Siesta 5.1.0 released

Today we are glad to announce the Siesta 5.1.0 release.  In this release, we present a completely new, re-engineered code coverage module. It might seems strange to release 5.1 immediately after 5.0, but this is what the semantic versioning rules dictate, so we follow.

Code coverage in previous Siesta versions

When we built the prior version of the code coverage module, we made a design choice which unfortunately lead to its stagnation. We decided that the code coverage generation report should be available through the Siesta web interface. It seemed like a good idea – to instantly see the coverage results update live as you are writing your tests. But, with this approach, the code instrumentation had to happen in the browser and Istanbul (the code coverage library we use) works only in Node.js. We also added support for the “coverage units”, which was basically instrumenting parts of a big “bundled” JavaScript file separately.

To achieve the goals mentioned above, we had to heavily patch Istanbul. This of course made it very hard to upgrade Istanbul to newer versions. We also had to patch the Istanbul reports – so we ended up supporting only some of them. Because of this, Siesta’s code coverage module got stuck, it had some bugs which were hard to fix and it was not possible for us to adopt the new ES6 syntax, like arrow functions which is now supported by all modern browsers.

Since version 5, Siesta also started to support testing Node.js code, and code instrumentation in the browser just was not general enough to support both browsers and Node. So we decided that this module should be rewritten from scratch.

The new code coverage in Siesta 5.1.0

With the new code coverage module we just provide a thin integration layer on top of Istanbul and we do not patch its code. Our goals with the re-implementation were:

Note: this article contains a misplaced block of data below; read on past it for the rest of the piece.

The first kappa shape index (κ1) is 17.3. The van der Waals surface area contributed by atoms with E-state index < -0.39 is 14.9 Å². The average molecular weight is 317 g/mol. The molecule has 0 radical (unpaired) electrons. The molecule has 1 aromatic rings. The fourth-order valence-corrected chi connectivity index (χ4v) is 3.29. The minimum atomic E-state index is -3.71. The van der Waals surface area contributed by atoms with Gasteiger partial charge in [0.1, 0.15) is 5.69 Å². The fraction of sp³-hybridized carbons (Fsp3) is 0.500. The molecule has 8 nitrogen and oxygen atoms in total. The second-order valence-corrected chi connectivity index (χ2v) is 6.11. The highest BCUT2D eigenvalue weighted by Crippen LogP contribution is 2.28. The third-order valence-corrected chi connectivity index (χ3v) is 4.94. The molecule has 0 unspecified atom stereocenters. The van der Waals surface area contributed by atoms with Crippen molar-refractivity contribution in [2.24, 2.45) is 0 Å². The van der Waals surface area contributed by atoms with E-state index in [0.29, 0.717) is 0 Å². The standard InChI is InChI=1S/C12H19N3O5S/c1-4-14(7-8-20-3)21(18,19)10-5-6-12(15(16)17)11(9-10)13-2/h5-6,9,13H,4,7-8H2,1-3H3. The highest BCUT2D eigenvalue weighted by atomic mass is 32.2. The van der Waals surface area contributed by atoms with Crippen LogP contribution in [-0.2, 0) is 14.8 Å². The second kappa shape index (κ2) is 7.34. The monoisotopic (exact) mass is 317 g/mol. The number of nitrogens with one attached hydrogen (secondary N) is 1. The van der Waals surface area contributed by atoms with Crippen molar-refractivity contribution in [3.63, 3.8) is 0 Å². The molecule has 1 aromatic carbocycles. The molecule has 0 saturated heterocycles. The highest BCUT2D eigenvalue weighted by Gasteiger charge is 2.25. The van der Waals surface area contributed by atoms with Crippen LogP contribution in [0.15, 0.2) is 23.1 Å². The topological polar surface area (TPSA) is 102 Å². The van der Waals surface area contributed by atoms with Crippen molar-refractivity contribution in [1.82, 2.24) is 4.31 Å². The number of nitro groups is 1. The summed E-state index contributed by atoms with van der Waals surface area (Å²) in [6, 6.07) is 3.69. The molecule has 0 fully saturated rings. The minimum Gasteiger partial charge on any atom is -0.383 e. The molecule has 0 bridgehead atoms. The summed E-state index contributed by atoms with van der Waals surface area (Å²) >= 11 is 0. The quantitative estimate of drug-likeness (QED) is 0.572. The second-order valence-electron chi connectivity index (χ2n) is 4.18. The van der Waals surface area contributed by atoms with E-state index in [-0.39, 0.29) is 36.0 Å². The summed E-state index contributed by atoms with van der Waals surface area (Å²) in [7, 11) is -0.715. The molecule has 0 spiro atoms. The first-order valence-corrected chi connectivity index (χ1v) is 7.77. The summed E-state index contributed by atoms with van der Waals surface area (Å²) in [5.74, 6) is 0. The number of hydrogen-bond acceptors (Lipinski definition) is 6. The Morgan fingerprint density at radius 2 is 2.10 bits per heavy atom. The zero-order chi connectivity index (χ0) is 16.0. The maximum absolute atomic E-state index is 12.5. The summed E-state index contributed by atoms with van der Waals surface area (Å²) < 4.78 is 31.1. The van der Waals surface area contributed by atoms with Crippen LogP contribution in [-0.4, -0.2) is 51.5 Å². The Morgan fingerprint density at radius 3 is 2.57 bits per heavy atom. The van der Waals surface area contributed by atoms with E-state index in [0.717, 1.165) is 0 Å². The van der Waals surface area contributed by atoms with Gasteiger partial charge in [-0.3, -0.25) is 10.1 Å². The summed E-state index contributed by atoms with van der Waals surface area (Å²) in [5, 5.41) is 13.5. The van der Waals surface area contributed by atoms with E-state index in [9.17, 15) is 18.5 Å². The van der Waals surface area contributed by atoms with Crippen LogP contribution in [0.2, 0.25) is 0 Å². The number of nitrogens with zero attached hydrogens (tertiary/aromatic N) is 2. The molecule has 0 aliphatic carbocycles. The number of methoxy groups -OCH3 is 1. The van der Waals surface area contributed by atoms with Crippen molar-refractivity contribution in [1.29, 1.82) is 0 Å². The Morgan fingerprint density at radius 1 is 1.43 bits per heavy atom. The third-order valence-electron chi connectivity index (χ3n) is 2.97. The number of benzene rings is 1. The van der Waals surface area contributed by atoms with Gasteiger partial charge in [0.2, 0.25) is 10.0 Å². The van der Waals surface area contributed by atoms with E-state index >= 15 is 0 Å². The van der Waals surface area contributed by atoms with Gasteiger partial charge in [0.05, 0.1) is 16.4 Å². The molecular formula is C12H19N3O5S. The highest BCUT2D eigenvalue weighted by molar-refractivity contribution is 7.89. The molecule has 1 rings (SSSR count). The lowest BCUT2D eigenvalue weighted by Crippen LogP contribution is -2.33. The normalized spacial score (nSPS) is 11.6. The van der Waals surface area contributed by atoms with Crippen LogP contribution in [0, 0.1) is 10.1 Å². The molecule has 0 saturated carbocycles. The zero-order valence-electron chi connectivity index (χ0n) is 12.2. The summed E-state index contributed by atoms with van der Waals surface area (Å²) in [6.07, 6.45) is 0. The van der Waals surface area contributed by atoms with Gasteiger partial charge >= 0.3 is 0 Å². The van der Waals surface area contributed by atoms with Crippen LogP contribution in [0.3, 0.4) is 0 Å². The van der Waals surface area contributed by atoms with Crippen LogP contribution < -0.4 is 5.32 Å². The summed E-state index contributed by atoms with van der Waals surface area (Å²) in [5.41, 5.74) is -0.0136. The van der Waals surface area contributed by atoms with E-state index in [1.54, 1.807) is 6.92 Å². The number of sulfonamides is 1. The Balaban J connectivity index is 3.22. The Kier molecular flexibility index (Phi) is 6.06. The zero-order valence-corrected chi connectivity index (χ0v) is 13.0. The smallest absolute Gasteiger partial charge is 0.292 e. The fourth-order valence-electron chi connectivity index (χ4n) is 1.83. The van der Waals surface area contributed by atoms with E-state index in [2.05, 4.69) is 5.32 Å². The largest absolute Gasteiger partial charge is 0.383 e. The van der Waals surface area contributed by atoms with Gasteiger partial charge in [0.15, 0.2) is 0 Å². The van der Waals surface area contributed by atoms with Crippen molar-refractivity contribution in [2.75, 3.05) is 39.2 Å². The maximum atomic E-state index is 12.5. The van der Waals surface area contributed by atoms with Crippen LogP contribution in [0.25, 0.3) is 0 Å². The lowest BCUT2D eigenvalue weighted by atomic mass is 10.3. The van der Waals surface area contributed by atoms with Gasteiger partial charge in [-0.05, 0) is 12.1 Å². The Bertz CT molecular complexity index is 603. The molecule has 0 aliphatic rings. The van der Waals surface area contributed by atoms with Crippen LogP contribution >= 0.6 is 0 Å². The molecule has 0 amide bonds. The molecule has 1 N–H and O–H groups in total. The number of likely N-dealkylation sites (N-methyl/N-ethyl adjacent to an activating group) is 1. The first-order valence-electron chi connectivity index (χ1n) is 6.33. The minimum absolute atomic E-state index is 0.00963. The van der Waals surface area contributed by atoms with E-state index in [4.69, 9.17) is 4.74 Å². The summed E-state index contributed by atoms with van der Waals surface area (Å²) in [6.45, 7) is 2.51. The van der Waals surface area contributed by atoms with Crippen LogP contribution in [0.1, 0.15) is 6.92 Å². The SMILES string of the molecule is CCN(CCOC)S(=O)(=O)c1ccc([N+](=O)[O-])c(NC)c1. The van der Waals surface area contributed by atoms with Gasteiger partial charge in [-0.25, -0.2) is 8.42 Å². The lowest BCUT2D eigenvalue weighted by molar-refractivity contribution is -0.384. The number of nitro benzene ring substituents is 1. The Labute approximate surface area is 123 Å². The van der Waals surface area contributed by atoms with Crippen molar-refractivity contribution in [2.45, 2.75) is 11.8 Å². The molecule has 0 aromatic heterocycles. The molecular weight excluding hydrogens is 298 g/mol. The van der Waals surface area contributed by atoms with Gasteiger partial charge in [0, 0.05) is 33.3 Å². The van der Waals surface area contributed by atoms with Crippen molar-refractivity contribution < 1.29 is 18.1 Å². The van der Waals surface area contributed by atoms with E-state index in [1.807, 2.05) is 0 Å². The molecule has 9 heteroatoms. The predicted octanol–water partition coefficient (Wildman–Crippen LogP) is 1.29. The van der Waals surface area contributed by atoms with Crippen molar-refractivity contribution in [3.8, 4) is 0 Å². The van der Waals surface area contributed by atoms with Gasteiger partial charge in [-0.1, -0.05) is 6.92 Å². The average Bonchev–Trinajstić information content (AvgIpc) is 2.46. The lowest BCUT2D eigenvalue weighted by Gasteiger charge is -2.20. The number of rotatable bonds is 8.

• Easy upgrades to new versions of Istanbul to adopt new features
  • Support both in-browser JavaScript and Node.js
  • Ability to generate all reports supported by Istanbul.

To achieve these goals, the code instrumentation and reports generation have to happen in Node. As a result, code coverage is now available only from the command line and not in the web interface and we found this to be a reasonable trade-off.

The code coverage in Siesta 5.1.0 is controlled by the --nyc.* command line option group. Such options, like --nyc.include or --nyc.reporter are translated directly to the nyc (Istanbul’s command line interface tool), so they work in the exact the same way as in nyc.

To collect code coverage information and generate a report, you should specify the --nyc.reporter option (old name --coverage-report-format is still supported as an alias). All Istanbul reports listed here are supported.

For example, to get a text coverage report for Node.js code, simply run:

> bin/nodejs examples/nodejs/code-coverage --nyc.reporter=text

Or, to generate an HTML coverage report for browser JS code:

> bin/webdriver examples/sencha-extjs --nyc.include='**/5.code_coverage' --nyc.reporter=html --include code_coverage

The code coverage module works with cloud testing providers like Sauce Labs too. The only detail is that the Sauce Labs tunnel should be configured with additional options, so one should allow the Siesta launcher to establish it:

> bin/webdriver examples/sencha-extjs --nyc.include='**/5.code_coverage' --nyc.reporter=html --include code_coverage --saucelabs $SL_USER,$SL_KEY,$SL_DOMAIN

Code coverage for browser JavaScript code